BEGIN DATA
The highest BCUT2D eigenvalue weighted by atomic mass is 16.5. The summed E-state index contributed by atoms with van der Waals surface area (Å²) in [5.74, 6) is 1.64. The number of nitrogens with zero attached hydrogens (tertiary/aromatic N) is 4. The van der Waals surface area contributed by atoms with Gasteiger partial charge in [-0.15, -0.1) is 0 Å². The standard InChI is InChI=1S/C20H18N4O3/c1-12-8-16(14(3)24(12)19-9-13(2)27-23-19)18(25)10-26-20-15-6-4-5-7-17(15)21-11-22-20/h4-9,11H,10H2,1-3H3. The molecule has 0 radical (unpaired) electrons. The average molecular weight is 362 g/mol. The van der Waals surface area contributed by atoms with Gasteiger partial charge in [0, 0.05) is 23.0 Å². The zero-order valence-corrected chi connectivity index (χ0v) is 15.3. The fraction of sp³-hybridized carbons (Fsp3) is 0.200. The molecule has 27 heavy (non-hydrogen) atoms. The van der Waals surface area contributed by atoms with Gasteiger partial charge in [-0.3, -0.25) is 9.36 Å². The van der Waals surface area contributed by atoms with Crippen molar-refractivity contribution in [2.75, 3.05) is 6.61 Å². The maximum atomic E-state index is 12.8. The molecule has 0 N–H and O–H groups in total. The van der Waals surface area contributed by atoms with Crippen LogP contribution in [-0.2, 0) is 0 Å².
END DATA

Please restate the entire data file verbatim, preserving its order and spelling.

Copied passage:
The highest BCUT2D eigenvalue weighted by atomic mass is 16.5. The summed E-state index contributed by atoms with van der Waals surface area (Å²) in [5.74, 6) is 1.64. The number of nitrogens with zero attached hydrogens (tertiary/aromatic N) is 4. The van der Waals surface area contributed by atoms with Gasteiger partial charge in [-0.15, -0.1) is 0 Å². The standard InChI is InChI=1S/C20H18N4O3/c1-12-8-16(14(3)24(12)19-9-13(2)27-23-19)18(25)10-26-20-15-6-4-5-7-17(15)21-11-22-20/h4-9,11H,10H2,1-3H3. The molecule has 0 radical (unpaired) electrons. The average molecular weight is 362 g/mol. The van der Waals surface area contributed by atoms with Gasteiger partial charge in [0, 0.05) is 23.0 Å². The zero-order valence-corrected chi connectivity index (χ0v) is 15.3. The fraction of sp³-hybridized carbons (Fsp3) is 0.200. The molecule has 27 heavy (non-hydrogen) atoms. The van der Waals surface area contributed by atoms with Gasteiger partial charge in [-0.3, -0.25) is 9.36 Å². The van der Waals surface area contributed by atoms with Crippen molar-refractivity contribution in [2.75, 3.05) is 6.61 Å². The maximum atomic E-state index is 12.8. The molecule has 0 N–H and O–H groups in total. The van der Waals surface area contributed by atoms with Crippen LogP contribution in [-0.2, 0) is 0 Å².